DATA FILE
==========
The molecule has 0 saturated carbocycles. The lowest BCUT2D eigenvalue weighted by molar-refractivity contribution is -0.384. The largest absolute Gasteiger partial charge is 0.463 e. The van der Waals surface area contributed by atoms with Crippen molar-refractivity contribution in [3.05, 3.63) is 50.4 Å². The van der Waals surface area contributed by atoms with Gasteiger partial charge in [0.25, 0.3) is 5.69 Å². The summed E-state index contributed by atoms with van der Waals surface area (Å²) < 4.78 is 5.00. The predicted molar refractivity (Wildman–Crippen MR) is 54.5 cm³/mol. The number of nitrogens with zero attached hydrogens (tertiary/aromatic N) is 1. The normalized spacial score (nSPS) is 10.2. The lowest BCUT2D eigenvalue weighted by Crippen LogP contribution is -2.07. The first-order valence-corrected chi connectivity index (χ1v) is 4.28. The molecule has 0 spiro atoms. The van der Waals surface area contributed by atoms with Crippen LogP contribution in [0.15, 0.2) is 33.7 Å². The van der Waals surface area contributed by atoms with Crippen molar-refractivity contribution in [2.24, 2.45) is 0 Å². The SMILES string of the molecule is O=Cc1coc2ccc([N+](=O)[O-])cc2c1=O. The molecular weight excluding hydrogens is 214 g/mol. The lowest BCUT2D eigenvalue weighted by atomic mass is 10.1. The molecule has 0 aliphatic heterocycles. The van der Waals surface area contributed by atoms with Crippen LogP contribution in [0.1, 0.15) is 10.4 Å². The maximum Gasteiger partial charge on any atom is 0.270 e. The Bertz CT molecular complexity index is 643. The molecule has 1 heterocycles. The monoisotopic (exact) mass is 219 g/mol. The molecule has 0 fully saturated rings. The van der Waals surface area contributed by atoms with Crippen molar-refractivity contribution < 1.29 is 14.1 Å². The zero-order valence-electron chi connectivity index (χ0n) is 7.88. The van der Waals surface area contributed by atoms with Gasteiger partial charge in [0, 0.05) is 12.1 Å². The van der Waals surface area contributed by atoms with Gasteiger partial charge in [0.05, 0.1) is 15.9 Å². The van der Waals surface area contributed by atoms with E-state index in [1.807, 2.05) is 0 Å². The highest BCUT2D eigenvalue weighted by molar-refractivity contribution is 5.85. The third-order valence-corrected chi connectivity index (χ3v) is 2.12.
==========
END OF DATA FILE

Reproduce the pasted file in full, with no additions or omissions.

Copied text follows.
The molecule has 0 saturated carbocycles. The lowest BCUT2D eigenvalue weighted by molar-refractivity contribution is -0.384. The largest absolute Gasteiger partial charge is 0.463 e. The van der Waals surface area contributed by atoms with Crippen molar-refractivity contribution in [3.05, 3.63) is 50.4 Å². The van der Waals surface area contributed by atoms with Gasteiger partial charge in [0.25, 0.3) is 5.69 Å². The summed E-state index contributed by atoms with van der Waals surface area (Å²) < 4.78 is 5.00. The predicted molar refractivity (Wildman–Crippen MR) is 54.5 cm³/mol. The number of nitrogens with zero attached hydrogens (tertiary/aromatic N) is 1. The normalized spacial score (nSPS) is 10.2. The lowest BCUT2D eigenvalue weighted by Crippen LogP contribution is -2.07. The first-order valence-corrected chi connectivity index (χ1v) is 4.28. The molecule has 0 spiro atoms. The van der Waals surface area contributed by atoms with Crippen LogP contribution in [0.15, 0.2) is 33.7 Å². The van der Waals surface area contributed by atoms with Crippen molar-refractivity contribution in [2.24, 2.45) is 0 Å². The SMILES string of the molecule is O=Cc1coc2ccc([N+](=O)[O-])cc2c1=O. The molecular weight excluding hydrogens is 214 g/mol. The lowest BCUT2D eigenvalue weighted by atomic mass is 10.1. The molecule has 0 aliphatic heterocycles. The van der Waals surface area contributed by atoms with Crippen LogP contribution in [0.1, 0.15) is 10.4 Å². The maximum Gasteiger partial charge on any atom is 0.270 e. The Bertz CT molecular complexity index is 643. The molecule has 1 heterocycles. The monoisotopic (exact) mass is 219 g/mol. The molecule has 0 fully saturated rings. The van der Waals surface area contributed by atoms with Crippen molar-refractivity contribution < 1.29 is 14.1 Å². The zero-order valence-electron chi connectivity index (χ0n) is 7.88. The van der Waals surface area contributed by atoms with Gasteiger partial charge in [0, 0.05) is 12.1 Å². The van der Waals surface area contributed by atoms with Gasteiger partial charge in [0.05, 0.1) is 15.9 Å². The van der Waals surface area contributed by atoms with E-state index in [1.807, 2.05) is 0 Å². The highest BCUT2D eigenvalue weighted by molar-refractivity contribution is 5.85. The third-order valence-corrected chi connectivity index (χ3v) is 2.12.